Wednesday, November 24, 2004

National Treasure's time is off

I saw National Treasure last night. It's silly, but fun if you can suspend enough disbelief to let it work. I noticed an interesting mistake having to do with the time on the clock at Independence Hall. The treasure-hunters wanted to be in a certain place at the same time of day as it was 200 years ago. And they remembered daylight savings time - but they forgot about time zones!

Time zones weren't invented until 1878. Before the invention of time zones, clocks reflected "sun time", varying by about a minute for every 12.5 miles you traveled west. Noon was when the sun was directly overhead; there wasn't a single noon for a huge region.

The invention of the telegraph necessitated knowing how many minutes apart various cities were and this information was printed in calendars at the time; my family has one such calendar. It was the creation of the railroads that necessitated standardized time zones - it was hard to make a decent railway schedule without them - and eventually these time zones were simplified into the set we have today.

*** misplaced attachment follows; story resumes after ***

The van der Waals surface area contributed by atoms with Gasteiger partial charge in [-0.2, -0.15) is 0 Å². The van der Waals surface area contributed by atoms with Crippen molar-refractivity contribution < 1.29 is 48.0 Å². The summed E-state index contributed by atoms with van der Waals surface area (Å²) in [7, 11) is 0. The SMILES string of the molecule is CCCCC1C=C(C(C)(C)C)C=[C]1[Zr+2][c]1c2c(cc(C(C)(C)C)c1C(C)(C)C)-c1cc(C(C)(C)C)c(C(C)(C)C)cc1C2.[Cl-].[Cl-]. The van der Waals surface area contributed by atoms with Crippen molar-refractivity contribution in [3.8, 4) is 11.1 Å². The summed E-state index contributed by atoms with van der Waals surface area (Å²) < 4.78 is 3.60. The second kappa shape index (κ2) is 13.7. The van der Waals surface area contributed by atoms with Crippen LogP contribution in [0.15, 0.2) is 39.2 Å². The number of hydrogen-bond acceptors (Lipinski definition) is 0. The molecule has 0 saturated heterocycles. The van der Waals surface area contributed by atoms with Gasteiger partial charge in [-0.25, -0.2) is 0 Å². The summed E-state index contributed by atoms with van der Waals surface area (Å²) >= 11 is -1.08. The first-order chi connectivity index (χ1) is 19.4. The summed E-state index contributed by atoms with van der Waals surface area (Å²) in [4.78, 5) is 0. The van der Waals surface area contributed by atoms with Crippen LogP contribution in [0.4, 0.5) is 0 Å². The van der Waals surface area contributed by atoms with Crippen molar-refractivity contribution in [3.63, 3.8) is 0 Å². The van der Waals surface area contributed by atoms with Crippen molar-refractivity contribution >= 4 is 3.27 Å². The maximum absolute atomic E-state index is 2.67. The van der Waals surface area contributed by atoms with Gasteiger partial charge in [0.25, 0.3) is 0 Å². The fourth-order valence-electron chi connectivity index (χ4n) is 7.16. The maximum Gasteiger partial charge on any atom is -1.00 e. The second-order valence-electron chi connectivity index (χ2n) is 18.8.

Thus, we can be pretty sure the time that the treasure hunters looked for the shadow of the Independence Hall tower was wrong. The easiest way to find the proper time they should have been there would be to look at a local sundial and calculate the offset between the time that shows there and the time on your watch.

Maybe that means there's another treasure yet to be found!


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